IE5.0/Windows Band Pass Filter

This paragraph should have green text in all browsers that support even a little CSS. However this paragraph will have a orange background in IE5.0/Windows from the @imported style sheet "ie50winbandpassbefore.css" at the start of the inline style sheet, and a thick maroon border from the @imported style sheet "ie50winbandpassafter.css" at the end of the inline style sheet.


band pass filter
A filter which transmits energy in a specified wavelength band but rejects energy above and below.


In this case, the IE5.0/Windows Band Pass Filter is a filter which passes external style sheets to version 5.0 Internet Explorer for Windows browsers, but not to earlier/older browsers, nor to newer / more modern browsers.


Here is the inline style sheet for this page:

@media tty {
 i{content:"\";/*" "*/}}; @import 'ie50winbandpassbefore.css'; {;}/*";}
}/* */

p.test { color:green; padding:1em }
strong { color:black; background:#fff; padding:0 2px; margin:-2px }

@media tty {
 i{content:"\";/*" "*/}}; @import 'ie50winbandpassafter.css'; {;}/*";}
}/* */


This works using the same IE5.x/Windows escaped quote parsing bug that the box model hack, high pass filter and inline high pass filter take advantage of. In addition there is a ";" immediately preceding each @import which is both necessary for IE5.0 to recognize the @imports and causes IE5.5 to ignore the @imports.

The IE5.0/Windows Band Pass Filter can be used to import styles exclusively to IE5.0/Windows to apply either before or after other style rules, as demonstrated by the style sheets ie50winbandpassbefore.css and ie50winbandpassafter.css.

Version 4 (and earlier) browsers are filtered out and do not import either of the style sheets since they are imported using the single quotes without url() method.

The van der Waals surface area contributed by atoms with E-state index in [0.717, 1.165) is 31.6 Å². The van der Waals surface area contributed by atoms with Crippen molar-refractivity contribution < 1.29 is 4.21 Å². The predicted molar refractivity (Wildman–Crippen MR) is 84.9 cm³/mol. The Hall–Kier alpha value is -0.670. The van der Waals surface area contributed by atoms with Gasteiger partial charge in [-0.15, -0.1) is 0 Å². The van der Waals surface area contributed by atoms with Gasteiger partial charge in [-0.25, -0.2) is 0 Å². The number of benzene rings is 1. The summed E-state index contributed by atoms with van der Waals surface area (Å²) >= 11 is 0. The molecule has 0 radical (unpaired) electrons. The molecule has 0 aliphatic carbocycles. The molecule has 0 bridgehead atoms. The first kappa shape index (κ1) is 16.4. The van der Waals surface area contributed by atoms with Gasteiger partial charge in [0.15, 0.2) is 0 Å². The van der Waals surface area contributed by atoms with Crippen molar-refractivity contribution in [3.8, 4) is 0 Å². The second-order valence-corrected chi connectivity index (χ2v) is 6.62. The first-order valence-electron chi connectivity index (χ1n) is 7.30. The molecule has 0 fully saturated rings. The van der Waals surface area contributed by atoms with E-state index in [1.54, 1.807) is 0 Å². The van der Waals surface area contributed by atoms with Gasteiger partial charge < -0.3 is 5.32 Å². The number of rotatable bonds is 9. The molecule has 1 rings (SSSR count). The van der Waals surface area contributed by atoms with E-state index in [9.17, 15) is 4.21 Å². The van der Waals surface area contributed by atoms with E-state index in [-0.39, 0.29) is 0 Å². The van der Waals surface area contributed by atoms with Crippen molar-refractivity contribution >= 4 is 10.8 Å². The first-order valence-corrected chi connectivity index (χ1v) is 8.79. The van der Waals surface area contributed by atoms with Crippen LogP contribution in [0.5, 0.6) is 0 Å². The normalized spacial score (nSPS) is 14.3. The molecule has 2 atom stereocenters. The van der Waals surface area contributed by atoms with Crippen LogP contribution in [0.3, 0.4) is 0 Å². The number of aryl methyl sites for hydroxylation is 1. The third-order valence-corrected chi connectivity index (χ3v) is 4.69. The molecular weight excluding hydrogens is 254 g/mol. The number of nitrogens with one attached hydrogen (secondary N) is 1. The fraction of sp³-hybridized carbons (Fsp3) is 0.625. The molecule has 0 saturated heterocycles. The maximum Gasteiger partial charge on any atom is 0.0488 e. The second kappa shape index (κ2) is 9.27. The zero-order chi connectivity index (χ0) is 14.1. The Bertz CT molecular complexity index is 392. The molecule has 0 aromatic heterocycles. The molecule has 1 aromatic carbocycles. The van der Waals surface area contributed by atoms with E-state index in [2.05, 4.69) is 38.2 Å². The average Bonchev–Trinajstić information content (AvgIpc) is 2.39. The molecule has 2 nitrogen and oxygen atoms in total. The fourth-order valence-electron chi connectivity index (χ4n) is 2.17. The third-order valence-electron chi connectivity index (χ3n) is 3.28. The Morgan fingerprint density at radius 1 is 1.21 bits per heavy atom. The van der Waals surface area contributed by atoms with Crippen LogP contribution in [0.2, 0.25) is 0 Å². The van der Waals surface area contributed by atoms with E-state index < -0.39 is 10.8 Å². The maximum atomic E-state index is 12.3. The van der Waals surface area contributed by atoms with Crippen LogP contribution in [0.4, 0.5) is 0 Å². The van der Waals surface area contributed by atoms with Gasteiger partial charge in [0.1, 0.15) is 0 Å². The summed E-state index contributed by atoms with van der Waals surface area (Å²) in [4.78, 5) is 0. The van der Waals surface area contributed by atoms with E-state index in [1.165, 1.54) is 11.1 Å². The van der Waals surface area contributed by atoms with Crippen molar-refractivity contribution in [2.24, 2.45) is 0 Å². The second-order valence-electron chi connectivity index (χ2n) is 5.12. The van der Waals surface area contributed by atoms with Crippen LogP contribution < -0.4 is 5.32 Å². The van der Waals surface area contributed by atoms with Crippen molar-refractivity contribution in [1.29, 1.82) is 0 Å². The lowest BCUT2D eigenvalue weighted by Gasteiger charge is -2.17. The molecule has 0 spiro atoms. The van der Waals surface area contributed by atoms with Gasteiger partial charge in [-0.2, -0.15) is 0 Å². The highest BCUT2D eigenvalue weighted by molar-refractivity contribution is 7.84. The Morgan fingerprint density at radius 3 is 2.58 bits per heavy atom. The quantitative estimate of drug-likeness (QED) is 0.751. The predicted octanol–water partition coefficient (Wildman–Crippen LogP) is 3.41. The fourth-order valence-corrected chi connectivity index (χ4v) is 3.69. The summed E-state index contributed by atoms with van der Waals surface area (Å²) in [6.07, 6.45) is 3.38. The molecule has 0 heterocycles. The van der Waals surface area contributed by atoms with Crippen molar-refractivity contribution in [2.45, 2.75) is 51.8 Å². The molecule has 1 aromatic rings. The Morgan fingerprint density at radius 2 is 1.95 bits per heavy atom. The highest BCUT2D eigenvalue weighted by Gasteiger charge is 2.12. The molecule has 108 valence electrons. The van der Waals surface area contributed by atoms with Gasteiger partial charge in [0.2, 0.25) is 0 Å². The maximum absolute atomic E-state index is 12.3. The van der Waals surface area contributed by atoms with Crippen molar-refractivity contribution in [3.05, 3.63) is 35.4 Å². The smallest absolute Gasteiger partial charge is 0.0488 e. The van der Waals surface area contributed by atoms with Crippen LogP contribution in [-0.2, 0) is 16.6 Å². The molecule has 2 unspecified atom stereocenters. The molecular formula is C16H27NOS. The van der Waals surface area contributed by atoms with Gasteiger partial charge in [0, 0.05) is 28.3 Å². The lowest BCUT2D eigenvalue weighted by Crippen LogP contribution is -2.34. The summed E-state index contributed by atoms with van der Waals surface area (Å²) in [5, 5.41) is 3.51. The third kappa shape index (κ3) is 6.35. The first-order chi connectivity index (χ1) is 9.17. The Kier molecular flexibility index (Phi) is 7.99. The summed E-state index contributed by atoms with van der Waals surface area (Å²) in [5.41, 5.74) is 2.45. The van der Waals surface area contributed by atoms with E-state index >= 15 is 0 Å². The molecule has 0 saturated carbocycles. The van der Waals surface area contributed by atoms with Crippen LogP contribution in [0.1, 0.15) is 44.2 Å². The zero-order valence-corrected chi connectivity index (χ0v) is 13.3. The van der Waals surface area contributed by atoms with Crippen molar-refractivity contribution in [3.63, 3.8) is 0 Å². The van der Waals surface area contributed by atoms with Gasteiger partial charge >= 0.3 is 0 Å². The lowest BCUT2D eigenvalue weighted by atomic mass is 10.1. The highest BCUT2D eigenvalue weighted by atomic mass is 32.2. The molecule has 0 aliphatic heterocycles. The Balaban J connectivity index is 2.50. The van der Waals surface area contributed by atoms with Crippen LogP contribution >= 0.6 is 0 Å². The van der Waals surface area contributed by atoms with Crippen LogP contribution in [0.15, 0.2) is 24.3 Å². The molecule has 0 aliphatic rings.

Compliant CSS1 browsers ignore the contents of the unknown @media rules.

Compliant CSS2(.1) browsers parse the @media rules, but see only a single rule that sets the 'content' property of the presentational <i> tag to the string:

";/* */}}; @import 'ie50winbandpassbefore.css'; {;}/*

(or 'ie50winbandpassafter.css' in the second case) where that leading double quote (") and trailing apparent comment start (/*) are actually both inside the literal string. And this rule will never be applied for all intents and purposes because so far no one has built a compliant CSS2(.1) browser that renders to the "tty" medium.


As a result of this style sheet filtration process, the imported style sheet(s) will only be seen, retrieved and applied by the following:

And thus these "lower-end" browsers will not:

And neither will these "higher-end" browsers:


Compliant browsers don't waste any time at all fetching a separate file, unlike the high pass filter where they fetch the empty "null" external style sheet. Only IE5.0/Windows has to spend the time fetching the IE5.0/Windows band pass style sheets which can be used to send that browser extra "fix-up" style rules to work around any of its specific quirks or short-comings.

Valid XHTML 1.0 Strict. Valid CSS.

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